The narrow majority of Swiss citizens voting to reform the country’s statutory (AHV) pension system in a referendum on 23 September (52.2%) could create momentum to bring about changes to the second pillar. 

Luigi Serenelli at IPE

The latest reform comes at a time of political and economic uncertainties, and follows two ditched attempts in 2004 and 2017. In 2017 the public was asked to decide on changes for both the first and second pillar, which proved to be a mistake. 

The result of the latest referendum, just covering the first pillar, has still not appeased the unions. They have continued to criticise the fact that the retirement age for women will increase from 64 to 65, the same as for men, and that this rise is also planned for the second pillar. A vote on increasing the retirement age in the second pillar may be called at a future date.

On the one hand, women will receive compensation for this increase. On the other hand, however, the structure of vote into two elements might prove a strategic advantage for the supporters of the reforms. September’s vote was just on the AHV.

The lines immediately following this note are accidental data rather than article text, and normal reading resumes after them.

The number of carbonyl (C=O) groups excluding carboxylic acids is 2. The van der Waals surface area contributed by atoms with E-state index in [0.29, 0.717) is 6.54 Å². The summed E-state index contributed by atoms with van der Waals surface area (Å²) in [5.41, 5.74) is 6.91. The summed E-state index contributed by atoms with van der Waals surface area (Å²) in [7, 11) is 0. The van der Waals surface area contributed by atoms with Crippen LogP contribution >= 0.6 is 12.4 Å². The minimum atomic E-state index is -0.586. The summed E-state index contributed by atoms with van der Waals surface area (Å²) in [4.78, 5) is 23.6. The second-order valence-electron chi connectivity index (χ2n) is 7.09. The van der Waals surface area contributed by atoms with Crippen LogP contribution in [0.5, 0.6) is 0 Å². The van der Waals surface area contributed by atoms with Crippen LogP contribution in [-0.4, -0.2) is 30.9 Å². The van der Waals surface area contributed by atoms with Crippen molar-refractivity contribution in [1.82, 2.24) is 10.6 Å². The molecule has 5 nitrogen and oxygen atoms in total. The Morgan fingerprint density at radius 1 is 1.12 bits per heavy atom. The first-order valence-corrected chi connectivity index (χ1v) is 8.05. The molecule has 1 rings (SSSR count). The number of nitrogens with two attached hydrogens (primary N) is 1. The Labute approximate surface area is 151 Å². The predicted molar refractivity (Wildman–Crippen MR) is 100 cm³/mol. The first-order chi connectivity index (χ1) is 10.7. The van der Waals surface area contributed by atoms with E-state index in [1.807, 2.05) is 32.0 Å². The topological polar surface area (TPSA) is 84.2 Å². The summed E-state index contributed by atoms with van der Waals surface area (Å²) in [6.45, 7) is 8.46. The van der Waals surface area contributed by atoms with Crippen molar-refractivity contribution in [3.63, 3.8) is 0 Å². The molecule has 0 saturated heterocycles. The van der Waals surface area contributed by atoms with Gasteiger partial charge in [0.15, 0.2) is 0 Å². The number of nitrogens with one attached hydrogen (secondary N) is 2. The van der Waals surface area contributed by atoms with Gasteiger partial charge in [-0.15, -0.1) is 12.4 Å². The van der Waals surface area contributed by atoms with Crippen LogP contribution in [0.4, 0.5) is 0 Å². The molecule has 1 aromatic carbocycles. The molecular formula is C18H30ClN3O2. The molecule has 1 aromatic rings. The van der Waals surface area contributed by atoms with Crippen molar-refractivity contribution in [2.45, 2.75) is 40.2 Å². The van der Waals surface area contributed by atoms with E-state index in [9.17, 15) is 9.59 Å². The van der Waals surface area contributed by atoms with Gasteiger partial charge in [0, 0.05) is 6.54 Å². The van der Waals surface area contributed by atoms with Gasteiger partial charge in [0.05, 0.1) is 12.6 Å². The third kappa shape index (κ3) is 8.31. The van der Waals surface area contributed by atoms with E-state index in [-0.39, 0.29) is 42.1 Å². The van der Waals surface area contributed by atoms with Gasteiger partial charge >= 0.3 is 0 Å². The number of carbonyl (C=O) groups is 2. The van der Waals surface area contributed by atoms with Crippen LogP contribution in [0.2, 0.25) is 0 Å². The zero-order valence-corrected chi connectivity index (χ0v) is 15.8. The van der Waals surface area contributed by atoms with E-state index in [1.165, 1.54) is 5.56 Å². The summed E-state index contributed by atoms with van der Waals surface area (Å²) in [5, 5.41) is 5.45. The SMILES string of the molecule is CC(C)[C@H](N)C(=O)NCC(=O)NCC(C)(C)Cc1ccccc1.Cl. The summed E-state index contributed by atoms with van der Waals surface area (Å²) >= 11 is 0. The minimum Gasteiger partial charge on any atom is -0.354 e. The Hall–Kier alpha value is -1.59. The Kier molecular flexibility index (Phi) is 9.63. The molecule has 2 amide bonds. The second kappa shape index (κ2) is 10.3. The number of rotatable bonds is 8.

Parliament is still grappling to find a solid majority to bring changes to the second pillar to the finishing line. In the latest turn, the social security and health committee (SGK-S) of the Council of States, the upper house, has proposed to compensate 15 cohorts for the reduction of the conversion rate used to calculate pension payouts, from 6.8 to 6%, a key component of the second pillar reform. 

Only those who have accrued assets of CHF215,100 (€217,0000 or less at the time of retirement will be entitled to the full compensation. Members of the SGK-S committee have laid counter proposals on the table, laying bare a divide among the members. Whatever the outcome, the debate on changing the second pillar is fully under way.  

Luigi Serenelli, IPE DACH Correspondent